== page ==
Don’t you think it’s a bit strange to identify God with the unjust judge: to identify God with someone who has no concern for justice? Isn’t it a bit strange to suggest an understanding of this parable that insists that prayer petitions are answered simply because of our nagging God into action and that God acts without any concern for the content of the petitions themselves?
So there are some problems with the traditional interpretation of this parable, as much as it can motivate us to remain faithful in our life journey with God. Persistence is definitely a quality and value much needed in a church that has in many quarters grown complacent and ho-hum about the practice of our faith.
But, you can see why I hesitate to conclude that being ‘pesky’ is not the point of the parable. At least as it relates to us.
Maybe that’s why Scripture lesson from Genesis is linked with this Gospel story in the lectionary. This has always been one of my favourite pieces of Scripture. I can’t help but cheer Jacob on. No matter how much of a rascal Jacob may be, I still want Jacob to win that wrestling match with God. strong>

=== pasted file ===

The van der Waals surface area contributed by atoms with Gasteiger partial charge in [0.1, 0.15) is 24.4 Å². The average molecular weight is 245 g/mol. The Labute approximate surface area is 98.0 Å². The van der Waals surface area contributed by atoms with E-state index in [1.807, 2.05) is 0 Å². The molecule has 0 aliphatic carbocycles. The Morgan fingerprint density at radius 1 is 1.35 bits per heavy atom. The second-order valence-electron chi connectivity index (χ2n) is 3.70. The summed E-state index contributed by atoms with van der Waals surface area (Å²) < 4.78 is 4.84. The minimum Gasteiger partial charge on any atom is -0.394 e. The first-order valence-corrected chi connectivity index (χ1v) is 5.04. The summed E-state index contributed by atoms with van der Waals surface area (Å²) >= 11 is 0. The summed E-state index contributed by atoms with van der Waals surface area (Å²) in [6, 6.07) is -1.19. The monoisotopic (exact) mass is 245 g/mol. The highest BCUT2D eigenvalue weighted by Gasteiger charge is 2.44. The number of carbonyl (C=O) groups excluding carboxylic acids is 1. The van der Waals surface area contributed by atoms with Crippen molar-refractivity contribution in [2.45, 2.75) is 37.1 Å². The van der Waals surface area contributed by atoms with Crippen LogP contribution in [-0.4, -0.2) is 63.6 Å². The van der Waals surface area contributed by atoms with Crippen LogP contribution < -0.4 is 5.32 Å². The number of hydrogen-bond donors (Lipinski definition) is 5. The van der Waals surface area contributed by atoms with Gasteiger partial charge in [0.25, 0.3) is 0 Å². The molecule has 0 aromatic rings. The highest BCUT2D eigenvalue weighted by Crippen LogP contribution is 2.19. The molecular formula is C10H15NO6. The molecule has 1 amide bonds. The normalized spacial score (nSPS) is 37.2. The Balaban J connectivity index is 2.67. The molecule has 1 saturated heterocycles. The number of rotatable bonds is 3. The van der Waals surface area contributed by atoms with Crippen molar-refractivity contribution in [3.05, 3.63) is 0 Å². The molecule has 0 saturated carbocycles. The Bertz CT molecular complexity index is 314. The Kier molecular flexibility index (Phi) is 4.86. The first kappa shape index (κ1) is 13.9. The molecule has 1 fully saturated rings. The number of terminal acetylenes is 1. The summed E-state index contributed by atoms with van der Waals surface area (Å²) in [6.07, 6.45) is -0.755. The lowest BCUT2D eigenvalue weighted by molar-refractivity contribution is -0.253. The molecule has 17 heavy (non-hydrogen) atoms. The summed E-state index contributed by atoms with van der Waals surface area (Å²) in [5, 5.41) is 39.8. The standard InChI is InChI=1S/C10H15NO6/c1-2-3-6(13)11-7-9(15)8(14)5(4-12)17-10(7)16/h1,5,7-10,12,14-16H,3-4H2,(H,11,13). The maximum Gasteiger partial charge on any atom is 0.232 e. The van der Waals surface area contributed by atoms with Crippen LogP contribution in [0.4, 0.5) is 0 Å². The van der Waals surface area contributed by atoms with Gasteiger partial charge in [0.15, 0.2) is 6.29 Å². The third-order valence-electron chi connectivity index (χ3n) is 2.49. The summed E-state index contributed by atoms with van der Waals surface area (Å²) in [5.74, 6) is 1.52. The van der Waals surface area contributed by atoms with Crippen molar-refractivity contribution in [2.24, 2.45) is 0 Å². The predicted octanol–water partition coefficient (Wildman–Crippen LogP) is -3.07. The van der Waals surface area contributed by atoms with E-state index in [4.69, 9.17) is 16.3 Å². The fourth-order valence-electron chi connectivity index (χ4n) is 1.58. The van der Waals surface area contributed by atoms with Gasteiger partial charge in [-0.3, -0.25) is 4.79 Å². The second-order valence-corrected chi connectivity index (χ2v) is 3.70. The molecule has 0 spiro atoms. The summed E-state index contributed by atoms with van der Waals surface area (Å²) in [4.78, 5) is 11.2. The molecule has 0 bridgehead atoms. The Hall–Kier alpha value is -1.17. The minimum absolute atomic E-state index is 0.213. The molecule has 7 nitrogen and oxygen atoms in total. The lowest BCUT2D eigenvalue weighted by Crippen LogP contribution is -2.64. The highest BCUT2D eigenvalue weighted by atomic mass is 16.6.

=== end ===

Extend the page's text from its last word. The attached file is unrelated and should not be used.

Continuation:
He starts out as the underdog here, in a couple ways. For one thing, he’s up against God Almighty. For another, Jacob is returning to the scene of his crimes when he is told that Esau is on his way to meet him; on his way with a force of 400 men.
Perhaps Jacob is having second thoughts about his journey to face up to the mess he’d made of things. Perhaps Jacob is having second thoughts about continuing on the path towards reconciliation and taking responsibility for his actions. In Jacob’s dark night of the soul, God has no other choice than to wrestle with Jacob.